23 June 2004
Leadership and the engineer
By Jim Pinto
Engineering has an image problem. Surveys show the public is not really aware of what engineers do, beyond being involved in construction of machines and buildings. School students tend to think of engineering as being a job concerned with objects and gadgets rather than people. And you know what—those ideas start with engineers themselves. That's their self-image. And that's why few engineers become leaders.
Engineering is a detail-oriented job. The design of products, especially those manufactured in high volume, entails a host of details that an engineer must constantly study, tweak, and then integrate. So that means engineers are usually narrowly focused, trusting in the old adage, "build a better mousetrap, and the world will beat a path to your door."
However, it takes more than good engineering to develop good products. I remember the advice John Fluke (founder of the instrument company Fluke, now part of Danaher) gave me, "Good people make good products which make a good profit." The product has to sell (customers have to need it and buy it) at a good price (customers must prefer it over other alternatives), at good profit margins (produced at sufficiently low cost), with good quality.
Too often, a good engineer will want to tweak a product to provide additional features and functions, without any view of what the customer really needs. "I can make it do this, at pennies on the dollar." But, too many bells and whistles may simply confuse the customer.
In engineering parlance, successful products come about through "total concept engineering." Success demands a much broader perspective and multiple skills—marketing, sales, operations, finance, etc.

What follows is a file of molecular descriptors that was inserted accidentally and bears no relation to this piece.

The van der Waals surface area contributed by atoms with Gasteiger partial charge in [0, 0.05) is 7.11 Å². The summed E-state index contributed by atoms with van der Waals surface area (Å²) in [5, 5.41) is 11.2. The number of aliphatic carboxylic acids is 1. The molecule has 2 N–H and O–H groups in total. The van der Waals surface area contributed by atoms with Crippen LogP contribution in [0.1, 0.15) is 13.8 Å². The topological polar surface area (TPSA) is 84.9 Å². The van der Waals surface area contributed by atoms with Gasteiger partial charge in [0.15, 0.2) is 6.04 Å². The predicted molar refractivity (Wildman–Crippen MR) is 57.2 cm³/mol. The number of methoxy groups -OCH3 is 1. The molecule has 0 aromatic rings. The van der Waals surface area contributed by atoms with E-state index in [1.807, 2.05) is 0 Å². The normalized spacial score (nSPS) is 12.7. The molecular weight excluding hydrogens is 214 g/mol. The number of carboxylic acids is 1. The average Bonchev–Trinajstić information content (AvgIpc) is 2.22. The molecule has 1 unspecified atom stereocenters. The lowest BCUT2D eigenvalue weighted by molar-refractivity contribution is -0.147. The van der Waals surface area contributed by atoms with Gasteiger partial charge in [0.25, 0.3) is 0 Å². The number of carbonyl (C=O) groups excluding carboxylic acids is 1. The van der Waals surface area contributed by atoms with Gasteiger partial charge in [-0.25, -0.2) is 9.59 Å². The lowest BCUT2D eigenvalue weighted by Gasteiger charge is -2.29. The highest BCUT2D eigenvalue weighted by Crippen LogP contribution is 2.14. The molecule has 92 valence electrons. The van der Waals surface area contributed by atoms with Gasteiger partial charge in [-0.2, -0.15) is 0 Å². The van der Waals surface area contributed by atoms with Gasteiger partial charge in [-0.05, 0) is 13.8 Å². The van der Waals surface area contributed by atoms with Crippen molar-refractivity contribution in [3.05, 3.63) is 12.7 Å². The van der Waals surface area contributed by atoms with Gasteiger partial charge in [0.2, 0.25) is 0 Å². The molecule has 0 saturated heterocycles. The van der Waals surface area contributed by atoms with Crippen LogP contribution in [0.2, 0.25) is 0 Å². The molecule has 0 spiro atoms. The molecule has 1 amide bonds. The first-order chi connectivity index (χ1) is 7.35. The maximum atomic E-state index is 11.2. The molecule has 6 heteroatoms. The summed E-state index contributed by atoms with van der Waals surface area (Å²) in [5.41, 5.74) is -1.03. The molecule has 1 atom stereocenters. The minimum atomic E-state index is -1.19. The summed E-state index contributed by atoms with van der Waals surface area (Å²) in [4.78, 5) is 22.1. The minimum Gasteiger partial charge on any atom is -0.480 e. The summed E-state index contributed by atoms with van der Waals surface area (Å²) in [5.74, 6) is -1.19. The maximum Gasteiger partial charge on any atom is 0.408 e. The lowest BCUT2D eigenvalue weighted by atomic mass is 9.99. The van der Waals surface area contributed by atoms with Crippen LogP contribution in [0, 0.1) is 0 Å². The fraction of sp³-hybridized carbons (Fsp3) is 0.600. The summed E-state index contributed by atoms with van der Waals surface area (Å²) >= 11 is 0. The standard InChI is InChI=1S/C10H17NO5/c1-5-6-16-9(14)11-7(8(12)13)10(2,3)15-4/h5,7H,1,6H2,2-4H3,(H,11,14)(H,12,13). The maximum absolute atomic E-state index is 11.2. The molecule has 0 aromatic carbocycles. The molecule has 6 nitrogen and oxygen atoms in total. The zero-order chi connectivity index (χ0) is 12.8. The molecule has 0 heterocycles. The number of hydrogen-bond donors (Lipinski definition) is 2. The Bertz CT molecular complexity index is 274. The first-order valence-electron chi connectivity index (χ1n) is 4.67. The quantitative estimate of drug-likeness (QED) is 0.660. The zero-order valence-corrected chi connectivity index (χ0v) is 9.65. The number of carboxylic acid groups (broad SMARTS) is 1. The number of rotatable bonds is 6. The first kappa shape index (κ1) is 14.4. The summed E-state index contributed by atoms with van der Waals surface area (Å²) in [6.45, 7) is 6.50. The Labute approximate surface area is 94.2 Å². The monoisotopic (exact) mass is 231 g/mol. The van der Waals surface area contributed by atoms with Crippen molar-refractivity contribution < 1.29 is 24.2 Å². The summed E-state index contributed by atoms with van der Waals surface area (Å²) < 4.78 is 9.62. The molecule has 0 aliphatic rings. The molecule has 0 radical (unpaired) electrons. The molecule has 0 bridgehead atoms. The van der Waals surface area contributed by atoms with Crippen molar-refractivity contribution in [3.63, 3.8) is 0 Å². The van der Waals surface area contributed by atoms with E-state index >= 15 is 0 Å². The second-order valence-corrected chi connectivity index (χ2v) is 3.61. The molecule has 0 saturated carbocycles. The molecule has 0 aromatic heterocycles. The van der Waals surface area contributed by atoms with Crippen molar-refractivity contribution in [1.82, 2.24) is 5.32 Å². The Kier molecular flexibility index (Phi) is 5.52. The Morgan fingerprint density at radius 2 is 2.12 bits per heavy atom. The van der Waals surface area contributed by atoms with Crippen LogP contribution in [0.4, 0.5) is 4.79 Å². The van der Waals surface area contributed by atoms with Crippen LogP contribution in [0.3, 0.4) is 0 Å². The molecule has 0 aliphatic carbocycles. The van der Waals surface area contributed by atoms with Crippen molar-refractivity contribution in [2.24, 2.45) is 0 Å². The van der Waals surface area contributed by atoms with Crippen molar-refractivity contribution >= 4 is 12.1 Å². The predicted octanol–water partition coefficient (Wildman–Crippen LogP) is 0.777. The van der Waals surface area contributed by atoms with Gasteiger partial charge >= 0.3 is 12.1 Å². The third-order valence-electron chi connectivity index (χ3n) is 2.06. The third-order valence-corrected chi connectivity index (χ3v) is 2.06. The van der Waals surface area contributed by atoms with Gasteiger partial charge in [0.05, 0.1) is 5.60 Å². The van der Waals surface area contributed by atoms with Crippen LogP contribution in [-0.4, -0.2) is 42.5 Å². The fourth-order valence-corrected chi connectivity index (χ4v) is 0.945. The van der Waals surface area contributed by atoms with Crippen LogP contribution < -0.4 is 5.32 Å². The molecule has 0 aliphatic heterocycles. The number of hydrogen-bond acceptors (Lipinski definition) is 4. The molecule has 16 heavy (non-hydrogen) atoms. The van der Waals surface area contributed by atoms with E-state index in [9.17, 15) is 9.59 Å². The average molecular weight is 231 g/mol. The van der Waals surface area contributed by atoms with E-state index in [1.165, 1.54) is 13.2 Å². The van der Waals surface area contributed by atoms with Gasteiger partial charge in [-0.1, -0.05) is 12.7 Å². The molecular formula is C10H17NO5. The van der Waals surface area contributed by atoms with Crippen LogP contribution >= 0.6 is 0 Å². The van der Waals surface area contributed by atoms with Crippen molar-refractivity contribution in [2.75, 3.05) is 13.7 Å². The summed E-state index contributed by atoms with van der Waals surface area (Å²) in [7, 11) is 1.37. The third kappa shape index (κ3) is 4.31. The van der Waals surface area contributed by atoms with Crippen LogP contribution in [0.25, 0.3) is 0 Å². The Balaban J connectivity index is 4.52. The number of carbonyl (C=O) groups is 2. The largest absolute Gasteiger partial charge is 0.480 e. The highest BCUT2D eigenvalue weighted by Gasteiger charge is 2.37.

If you are a technician, or engineer, and want to move ahead in your management career, you need to constantly reeducate yourself in other disciplines. If you're working for a good company, it will encourage you to move to other departments, to help give you a broader perspective. If the company doesn't allow it, you're in the wrong company—find another employer.
Move to product applications to talk with customers about how they are using your company's products. Go out with sales people to talk with customers and find out what they are doing with current products. Go find out what improvements customers want—it's simple, ask them. Most customers are quite happy to tell you about their pet peeves. Some of the best products I ever designed did not originate in the lab—they came from ideas from customers. When those products hit the market, those same customers felt a sense of involvement, and they bought.
After some time in sales, move to marketing. Start writing leaflets and application notes. Do some product-comparison analyses to find out how your products stand up to the competition.
When you're ready, start rooting around in manufacturing to investigate costs, overheads, and margins. Do a stint in the stockroom, to find out what's on the shelves.
Keep moving, to make sure you reinvent yourself and your business on a daily basis. Finally, in the words of Andy Grove (former Intel chief, himself an engineer), "Only the paranoid survive." When you understand that statement, you're ready to lead.
- IEEE – Leadership . . . or Something Like It
- Tomorrow's Engineer: Leadership Lessons
- Andy Grove's book – Only the Paranoid Survive
Behind the byline
Jim Pinto is an industry analyst and founder of San Diego–based Action Instruments. You can e-mail him at firstname.lastname@example.org or view his writings at www.JimPinto.com . Read excerpts from his book Automation Unplugged at www.jimpinto.com/writings/unplugged.html.
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